By Mike Lowe
HOUSTON — Matthew Slater grew up in a football home in southern California. His father, Jackie Slater, was an All-Pro offensive lineman for the Los Angeles Rams and is now in the Pro Football Hall of Fame.
But this was also a house of great spiritual faith, led by both Jackie and his wife, Annie.
Matthew Slater has followed his father's path, both professionally and spiritually.
Slater is the special teams captain for the New England Patriots, his six consecutive Pro Bowl selections (including this year) an indication of how respected he is in the NFL.
He is also the spiritual leader of the Patriots, who will play the Atlanta Falcons in the Super Bowl at 6:30 p.m. Sunday at NRG Stadium.
"Slate's faith, that drives not only him but the team as well," said second-year offensive guard Shaq Mason. "That's definitely a key part of a lot of the guys for our team success. Faith is very important."
It's more than just important to Slater.
"My faith is the core pillar in my life. It comes before anything," said Slater. "It's something from a very young age that has given me direction and purpose beyond what I do professionally. It's helped me lead in the home and it's helped me lead on the job."
Slater was honored with the 2017 Bart Starr Award, voted on by his peers and given annually to a player who exemplifies character and leadership on and off the field. His father also won the award in 1996. Matthew Slater will be presented the award Saturday morning at the Athletes in Action Super Bowl breakfast.
He has a very simple explanation of his faith. It's about relationships.
"I think everything I do, I do for an audience of one," Slater said, referring to God. "And I know I'm blessed to have the opportunity I have and I feel that I'm in debt and I feel I have to maximize that opportunity.
"Obviously as I work and prepare to play football, I'm always going to give everything I have. But I think on the back end, where you get off the football field, the relationships with people you build, especially in the locker room and the community and in your home, that's very important."
Slater is not one to force his faith on any teammate. What he wants them to know is that he will always be there for them. And they do.
"Matthew Slater is probably the best teammate I've ever had," said wide receiver Julian Edelman, who roomed with Slater for four years. "He's the ultimate guy where you can talk to him about anything and he can help you. He comes from a strong family ... He's a great role model for guys in the locker room, not only just kids but the way he lives his life."
Slater truly believes that football – with its violence and mayhem – can coexist with faith.
"Look I understand how the game of football and the violent nature of football can kind of contrast the Christian lifestyle," he said. "But there is a way to compete fairly, with integrity and within the rules of the game ... At the end of the game you can go and shake the hand of the man you played and have respect for him."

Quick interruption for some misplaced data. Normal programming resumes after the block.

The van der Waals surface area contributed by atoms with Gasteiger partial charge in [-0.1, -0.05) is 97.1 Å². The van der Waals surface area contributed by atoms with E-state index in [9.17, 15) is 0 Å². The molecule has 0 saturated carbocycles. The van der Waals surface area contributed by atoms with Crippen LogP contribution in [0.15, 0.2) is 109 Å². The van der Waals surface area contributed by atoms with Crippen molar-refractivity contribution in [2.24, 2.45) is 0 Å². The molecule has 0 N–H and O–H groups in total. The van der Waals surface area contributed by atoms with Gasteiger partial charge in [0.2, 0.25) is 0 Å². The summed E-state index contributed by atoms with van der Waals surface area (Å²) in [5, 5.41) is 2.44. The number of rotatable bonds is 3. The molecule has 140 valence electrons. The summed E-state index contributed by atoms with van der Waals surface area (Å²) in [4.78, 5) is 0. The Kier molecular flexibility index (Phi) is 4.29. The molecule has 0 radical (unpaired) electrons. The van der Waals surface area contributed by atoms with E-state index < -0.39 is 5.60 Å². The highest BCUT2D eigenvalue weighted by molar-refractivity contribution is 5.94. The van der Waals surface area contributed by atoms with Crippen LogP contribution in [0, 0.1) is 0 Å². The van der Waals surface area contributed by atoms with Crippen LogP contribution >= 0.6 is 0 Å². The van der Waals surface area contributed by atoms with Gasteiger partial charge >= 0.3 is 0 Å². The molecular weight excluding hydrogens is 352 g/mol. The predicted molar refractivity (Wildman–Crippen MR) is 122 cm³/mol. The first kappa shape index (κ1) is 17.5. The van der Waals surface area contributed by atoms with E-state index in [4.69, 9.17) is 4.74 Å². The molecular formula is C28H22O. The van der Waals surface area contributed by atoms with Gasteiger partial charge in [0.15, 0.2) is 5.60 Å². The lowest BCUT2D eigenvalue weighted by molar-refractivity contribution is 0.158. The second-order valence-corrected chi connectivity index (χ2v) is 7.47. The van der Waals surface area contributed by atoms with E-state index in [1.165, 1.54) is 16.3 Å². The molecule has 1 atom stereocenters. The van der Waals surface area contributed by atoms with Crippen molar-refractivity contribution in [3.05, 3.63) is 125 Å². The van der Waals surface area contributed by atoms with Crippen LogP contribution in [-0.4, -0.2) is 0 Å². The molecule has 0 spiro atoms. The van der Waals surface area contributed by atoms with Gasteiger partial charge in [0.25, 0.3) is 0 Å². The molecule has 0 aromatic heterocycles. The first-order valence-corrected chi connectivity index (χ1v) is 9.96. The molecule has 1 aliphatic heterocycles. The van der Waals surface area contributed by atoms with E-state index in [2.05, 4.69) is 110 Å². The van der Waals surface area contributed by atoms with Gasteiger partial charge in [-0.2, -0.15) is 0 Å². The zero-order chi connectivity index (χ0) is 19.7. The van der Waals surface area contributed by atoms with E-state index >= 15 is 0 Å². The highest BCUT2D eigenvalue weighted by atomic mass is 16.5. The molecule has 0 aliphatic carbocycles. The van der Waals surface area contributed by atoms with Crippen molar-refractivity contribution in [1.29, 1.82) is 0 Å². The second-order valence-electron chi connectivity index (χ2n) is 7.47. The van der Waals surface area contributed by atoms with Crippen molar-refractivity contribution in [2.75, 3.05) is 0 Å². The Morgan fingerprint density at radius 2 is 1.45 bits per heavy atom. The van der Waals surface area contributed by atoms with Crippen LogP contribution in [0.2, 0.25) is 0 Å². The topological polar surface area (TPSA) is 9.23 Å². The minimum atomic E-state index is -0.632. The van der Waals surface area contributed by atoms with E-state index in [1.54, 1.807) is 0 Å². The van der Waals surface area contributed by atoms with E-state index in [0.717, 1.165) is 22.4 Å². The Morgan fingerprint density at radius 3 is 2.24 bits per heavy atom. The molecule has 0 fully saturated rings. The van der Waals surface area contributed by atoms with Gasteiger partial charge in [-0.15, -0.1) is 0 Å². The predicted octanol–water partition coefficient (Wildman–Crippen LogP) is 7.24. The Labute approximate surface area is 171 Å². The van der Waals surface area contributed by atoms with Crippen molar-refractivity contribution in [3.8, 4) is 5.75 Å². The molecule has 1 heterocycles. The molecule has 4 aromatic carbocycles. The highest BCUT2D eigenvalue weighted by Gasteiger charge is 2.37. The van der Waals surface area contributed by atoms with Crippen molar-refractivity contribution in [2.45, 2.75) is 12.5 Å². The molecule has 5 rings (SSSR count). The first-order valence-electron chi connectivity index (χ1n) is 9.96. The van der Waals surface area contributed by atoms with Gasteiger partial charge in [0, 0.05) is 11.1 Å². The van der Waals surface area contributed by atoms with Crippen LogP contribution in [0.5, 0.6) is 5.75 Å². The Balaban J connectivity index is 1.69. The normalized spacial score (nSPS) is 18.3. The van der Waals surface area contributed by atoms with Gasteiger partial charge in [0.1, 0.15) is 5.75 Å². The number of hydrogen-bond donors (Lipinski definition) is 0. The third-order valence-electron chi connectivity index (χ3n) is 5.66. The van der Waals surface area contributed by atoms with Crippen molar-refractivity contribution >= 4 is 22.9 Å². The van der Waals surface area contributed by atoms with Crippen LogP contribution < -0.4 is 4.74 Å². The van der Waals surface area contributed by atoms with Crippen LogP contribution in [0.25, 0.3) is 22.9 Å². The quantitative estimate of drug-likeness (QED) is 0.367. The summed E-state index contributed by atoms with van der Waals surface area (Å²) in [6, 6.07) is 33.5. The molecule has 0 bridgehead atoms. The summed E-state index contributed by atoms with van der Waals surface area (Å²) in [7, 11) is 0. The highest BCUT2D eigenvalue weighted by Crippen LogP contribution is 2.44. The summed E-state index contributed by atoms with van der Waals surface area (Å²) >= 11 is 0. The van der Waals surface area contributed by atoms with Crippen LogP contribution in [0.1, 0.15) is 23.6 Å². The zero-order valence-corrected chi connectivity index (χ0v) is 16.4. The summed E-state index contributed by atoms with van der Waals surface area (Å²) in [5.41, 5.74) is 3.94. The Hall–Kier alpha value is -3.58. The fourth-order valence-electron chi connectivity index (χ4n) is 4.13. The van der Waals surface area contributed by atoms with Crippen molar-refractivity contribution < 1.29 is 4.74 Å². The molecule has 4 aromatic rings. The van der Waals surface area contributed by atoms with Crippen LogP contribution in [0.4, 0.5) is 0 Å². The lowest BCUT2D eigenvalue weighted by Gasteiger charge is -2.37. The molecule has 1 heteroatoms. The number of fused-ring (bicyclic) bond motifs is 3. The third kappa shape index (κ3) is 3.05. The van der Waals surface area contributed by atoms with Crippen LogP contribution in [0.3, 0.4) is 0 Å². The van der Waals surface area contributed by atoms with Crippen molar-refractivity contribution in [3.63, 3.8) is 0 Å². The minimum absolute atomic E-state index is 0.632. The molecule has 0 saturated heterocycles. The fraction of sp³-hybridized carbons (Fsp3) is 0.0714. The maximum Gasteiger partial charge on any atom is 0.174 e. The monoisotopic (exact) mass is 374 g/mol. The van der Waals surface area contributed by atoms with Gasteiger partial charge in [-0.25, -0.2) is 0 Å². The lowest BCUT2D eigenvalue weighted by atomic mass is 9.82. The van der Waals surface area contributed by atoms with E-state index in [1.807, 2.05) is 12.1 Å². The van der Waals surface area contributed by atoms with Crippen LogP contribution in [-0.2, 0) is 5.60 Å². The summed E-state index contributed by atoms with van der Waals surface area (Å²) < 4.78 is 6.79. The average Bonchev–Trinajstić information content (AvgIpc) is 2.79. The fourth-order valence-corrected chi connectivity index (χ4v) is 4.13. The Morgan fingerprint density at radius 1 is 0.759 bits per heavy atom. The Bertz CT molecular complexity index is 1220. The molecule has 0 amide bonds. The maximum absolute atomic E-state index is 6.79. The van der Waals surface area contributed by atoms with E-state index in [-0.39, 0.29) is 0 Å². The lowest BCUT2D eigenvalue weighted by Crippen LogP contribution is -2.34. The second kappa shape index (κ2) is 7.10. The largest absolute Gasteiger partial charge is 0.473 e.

There are others on the Patriots who share Slater's faith: tackle Nate Solder, safety Devin McCourty and defensive back Jordan Richards among them.
"Matt has a tremendously genuine faith," said Solder. "And I am fortunate I have him on the team and we have become good friends."
The Patriots have a team chaplain, Jack Easterby, and hold a Bible study every Monday. Solder said about 10 to 12 players regularly attend. The team also holds a prayer service before games. After games, members of both the Patriots and their opponent will gather at midfield to pray.
"Faith is an important aspect of a lot of men's lives in a lot of different ways in the NFL," said Slater. "And that's a tradition long-standing."
Slater's reach extends far beyond the Patriots. He is active in Professional Athletes Outreach, a fellowship and spiritual ministry that has existed since 1971, according to communications manager Ken Hughes. Slater has told his faith story on a video on TheIncrease.com, a website where professional athletes share their faith-based stories. He has also been involved with Football Sunday, a 30-minute film that is available to churches to show on Super Bowl Sunday.
Christianity hasn't always been an easy path for Slater. His faith was tested and then reaffirmed in his freshman year at UCLA.
"When I got to college I really had to personalize my faith and there were some tough decisions that needed to be made," he said. "And I hadn't made all the right ones. I remember coming home and my dad really challenged me. He said, 'Hey this is the time for you to become a man. When you say you want to be this kind of man and you profess that, well it's time to start acting on it.'
"There was that time when I had to trigger my faith. Some of that has continued to develop and will continue to develop."
Slater was asked if he has a dark side, if he cheats at board games or swears.
"I don't cheat on board games because I usually throw the board into the air if I'm losing," he said, laughing. "Ask my dad."
"I try to eliminate those from my vocabulary but I'm not perfect," he said. "Not even close."
His teammates might disagree.